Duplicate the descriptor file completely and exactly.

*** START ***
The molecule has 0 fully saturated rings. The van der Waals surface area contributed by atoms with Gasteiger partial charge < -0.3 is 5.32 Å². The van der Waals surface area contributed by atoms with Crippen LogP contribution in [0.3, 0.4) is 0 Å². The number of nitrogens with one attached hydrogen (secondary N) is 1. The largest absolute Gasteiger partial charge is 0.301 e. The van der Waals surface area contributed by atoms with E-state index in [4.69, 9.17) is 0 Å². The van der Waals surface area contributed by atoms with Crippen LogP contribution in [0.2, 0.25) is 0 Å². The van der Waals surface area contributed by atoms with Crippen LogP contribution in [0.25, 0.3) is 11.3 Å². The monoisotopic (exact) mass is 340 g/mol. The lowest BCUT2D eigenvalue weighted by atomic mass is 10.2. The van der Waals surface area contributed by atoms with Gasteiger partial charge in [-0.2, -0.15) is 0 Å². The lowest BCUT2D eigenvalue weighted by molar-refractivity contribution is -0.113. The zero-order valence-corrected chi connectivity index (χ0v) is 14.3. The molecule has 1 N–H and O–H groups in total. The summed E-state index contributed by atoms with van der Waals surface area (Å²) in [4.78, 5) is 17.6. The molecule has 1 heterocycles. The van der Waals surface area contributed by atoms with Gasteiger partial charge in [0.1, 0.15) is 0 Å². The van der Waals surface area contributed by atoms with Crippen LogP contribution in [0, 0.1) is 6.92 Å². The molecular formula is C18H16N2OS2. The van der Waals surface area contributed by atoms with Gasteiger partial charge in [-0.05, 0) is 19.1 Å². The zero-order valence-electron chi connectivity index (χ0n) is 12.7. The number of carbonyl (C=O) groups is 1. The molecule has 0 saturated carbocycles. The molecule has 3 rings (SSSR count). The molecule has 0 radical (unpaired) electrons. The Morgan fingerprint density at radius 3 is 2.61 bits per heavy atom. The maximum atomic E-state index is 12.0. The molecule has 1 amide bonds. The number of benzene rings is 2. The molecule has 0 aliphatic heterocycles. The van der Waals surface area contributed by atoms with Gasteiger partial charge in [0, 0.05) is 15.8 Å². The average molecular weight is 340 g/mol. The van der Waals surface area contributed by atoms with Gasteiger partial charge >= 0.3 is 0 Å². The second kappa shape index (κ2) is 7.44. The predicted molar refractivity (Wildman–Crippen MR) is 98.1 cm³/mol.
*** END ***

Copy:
The molecule has 0 fully saturated rings. The van der Waals surface area contributed by atoms with Gasteiger partial charge < -0.3 is 5.32 Å². The van der Waals surface area contributed by atoms with Crippen LogP contribution in [0.3, 0.4) is 0 Å². The number of nitrogens with one attached hydrogen (secondary N) is 1. The largest absolute Gasteiger partial charge is 0.301 e. The van der Waals surface area contributed by atoms with E-state index in [4.69, 9.17) is 0 Å². The van der Waals surface area contributed by atoms with Crippen LogP contribution in [0.2, 0.25) is 0 Å². The van der Waals surface area contributed by atoms with Crippen LogP contribution in [0.25, 0.3) is 11.3 Å². The monoisotopic (exact) mass is 340 g/mol. The lowest BCUT2D eigenvalue weighted by atomic mass is 10.2. The van der Waals surface area contributed by atoms with Gasteiger partial charge in [-0.2, -0.15) is 0 Å². The lowest BCUT2D eigenvalue weighted by molar-refractivity contribution is -0.113. The zero-order valence-corrected chi connectivity index (χ0v) is 14.3. The molecule has 1 N–H and O–H groups in total. The summed E-state index contributed by atoms with van der Waals surface area (Å²) in [4.78, 5) is 17.6. The molecule has 1 heterocycles. The van der Waals surface area contributed by atoms with Gasteiger partial charge in [0.1, 0.15) is 0 Å². The van der Waals surface area contributed by atoms with Crippen LogP contribution in [0, 0.1) is 6.92 Å². The molecular formula is C18H16N2OS2. The van der Waals surface area contributed by atoms with Gasteiger partial charge in [-0.05, 0) is 19.1 Å². The zero-order valence-electron chi connectivity index (χ0n) is 12.7. The number of carbonyl (C=O) groups is 1. The molecule has 0 saturated carbocycles. The molecule has 3 rings (SSSR count). The molecule has 0 radical (unpaired) electrons. The Morgan fingerprint density at radius 3 is 2.61 bits per heavy atom. The maximum atomic E-state index is 12.0. The molecule has 1 amide bonds. The number of benzene rings is 2. The molecule has 0 aliphatic heterocycles. The van der Waals surface area contributed by atoms with Gasteiger partial charge in [0, 0.05) is 15.8 Å². The average molecular weight is 340 g/mol. The van der Waals surface area contributed by atoms with Gasteiger partial charge >= 0.3 is 0 Å². The second kappa shape index (κ2) is 7.44. The predicted molar refractivity (Wildman–Crippen MR) is 98.1 cm³/mol.